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12 Days of Christmas & 12 Days Without Power Cuts in 2023

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As we approach the 12 days of Christmas towards the end of December, we have the collective opportunity to reflect on the fact that we’ve only had 12 days with no power cuts this year. The latest insights from EskomSePush indicate that we spent 45 days in Stage 6 loadshedding and experienced 408 390 minutes without electricity this year – that’s 86% more than any other year.

According to the latest data sets from the Outlier, we can confirm that in 2023, South Africans were forced to endure the highest degree of load shedding on record to date. In 2022, we saw 205/365 days of load shedding – mostly between stages 1 and 4.


While glaring, this pales in comparison to 2023, with daily blackouts across 329 days to date, comprising mostly stage 3 to 6 levels of load shedding. Not only does this indicate a shocking 60% increase in power cuts year on year, but the amount of times the power has gone off, each day, has almost tripled.

Without immediate action, through the implementation of new and smart technologies, nothing is going to change.

In the third quarter of 2023 South Africa experienced an almost across-the-board wipeout in real GDP growth. Each quarter of this year has seen our economic activity decrease by 0.2%, at double the expected 0.1% contraction.

These tragic results can be attributed, in part, to the impact that load shedding has had on key drivers of economic growth in South Africa, namely our agricultural sector. The latest data from Stats SA also indicates that over 1 300 local companies had to be liquidated between January – October 2023.

It is said that insanity is doing the same thing over and over again and expecting different results. Our government would be well-advised to start taking a far more innovative approach to this crisis, or we will risk a further shrinkage in our GDP.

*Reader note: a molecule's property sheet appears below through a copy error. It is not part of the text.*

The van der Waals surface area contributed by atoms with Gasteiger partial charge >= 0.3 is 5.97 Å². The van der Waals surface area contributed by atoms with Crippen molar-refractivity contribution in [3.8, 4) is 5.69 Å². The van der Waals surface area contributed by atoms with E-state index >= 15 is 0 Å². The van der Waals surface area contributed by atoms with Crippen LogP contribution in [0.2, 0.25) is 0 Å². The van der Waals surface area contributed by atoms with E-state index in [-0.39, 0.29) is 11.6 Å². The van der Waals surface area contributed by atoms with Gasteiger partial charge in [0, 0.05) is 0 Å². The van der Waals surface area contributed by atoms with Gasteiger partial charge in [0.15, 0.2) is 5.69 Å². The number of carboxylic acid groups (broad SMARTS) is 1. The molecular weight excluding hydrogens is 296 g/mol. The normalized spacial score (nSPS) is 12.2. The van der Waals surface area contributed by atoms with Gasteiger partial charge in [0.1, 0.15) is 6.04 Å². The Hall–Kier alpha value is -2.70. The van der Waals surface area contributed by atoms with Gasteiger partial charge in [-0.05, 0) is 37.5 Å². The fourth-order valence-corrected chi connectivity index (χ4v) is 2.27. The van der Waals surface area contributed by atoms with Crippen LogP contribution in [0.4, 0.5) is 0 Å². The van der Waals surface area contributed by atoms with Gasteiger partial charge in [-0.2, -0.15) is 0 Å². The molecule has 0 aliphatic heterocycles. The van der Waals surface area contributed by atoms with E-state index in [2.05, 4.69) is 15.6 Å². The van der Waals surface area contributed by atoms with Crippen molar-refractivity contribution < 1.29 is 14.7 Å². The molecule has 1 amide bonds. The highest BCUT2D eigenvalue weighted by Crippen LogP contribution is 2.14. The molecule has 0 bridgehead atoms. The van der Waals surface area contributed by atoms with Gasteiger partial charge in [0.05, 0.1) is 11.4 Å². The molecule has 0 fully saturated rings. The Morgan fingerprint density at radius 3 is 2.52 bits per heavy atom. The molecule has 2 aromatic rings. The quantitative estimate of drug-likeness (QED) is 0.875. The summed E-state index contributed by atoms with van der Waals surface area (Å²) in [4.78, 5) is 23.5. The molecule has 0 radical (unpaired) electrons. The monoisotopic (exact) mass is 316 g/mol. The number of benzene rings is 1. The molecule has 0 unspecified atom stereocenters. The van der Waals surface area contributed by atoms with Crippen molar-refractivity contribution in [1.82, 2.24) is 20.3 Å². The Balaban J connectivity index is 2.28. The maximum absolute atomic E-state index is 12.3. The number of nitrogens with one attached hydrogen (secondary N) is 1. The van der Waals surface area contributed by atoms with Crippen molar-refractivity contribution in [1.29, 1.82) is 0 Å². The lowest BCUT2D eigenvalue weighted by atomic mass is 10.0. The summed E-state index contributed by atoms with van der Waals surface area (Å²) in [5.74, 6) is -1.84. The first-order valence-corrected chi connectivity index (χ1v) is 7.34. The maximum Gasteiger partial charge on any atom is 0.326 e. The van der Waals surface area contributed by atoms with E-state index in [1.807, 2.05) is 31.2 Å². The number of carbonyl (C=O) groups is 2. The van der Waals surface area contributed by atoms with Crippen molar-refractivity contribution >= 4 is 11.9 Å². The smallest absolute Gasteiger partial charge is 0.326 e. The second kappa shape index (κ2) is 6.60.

Smart geyser devices already offer our beleaguered power utility with a means to decrease the load on Eskom.  Based on the data drawn from a recent study of 6 809 smart geyser devices across South Africa, it was possible to confirm that the average geyser energy usage for 6 346 geysers with a set-point temperature of 51–70°C was 0.492 kWh.

By modeling this data against a study of 463 electric geysers with a modified set-point temperature of 50°C, we can confirm that the average geyser energy usage was lower, at 0.357 kWh.

This study illustrated a significant degree of savings (0.135 kWh) on geyser energy usage – achieved simply by reducing their set-point temperature to just 50°C through the use of a smart geyser device.

If one applies the saving of 0.135 kWh to more than 7 million electric geysers already in use across the country, we could secure total energy savings of around 942,000 kWh – roughly equivalent to one stage of load shedding (1,000 MWh).

Our government must make the smart choice in 2024 to roll-out smart geyser devices to all 7 million electric geysers in South Africa to decrease the rate of loadshedding by one whole level.

It is markedly clear that a simple, smart, technological solution can be leveraged conveniently to mitigate the rise in power blackouts in our country.

Our national government should heed this call, and take a far more innovative approach to addressing our national energy crisis, before it continues to sever the economic growth of our country.

By Mark Allewell, CEO Sensor Networks

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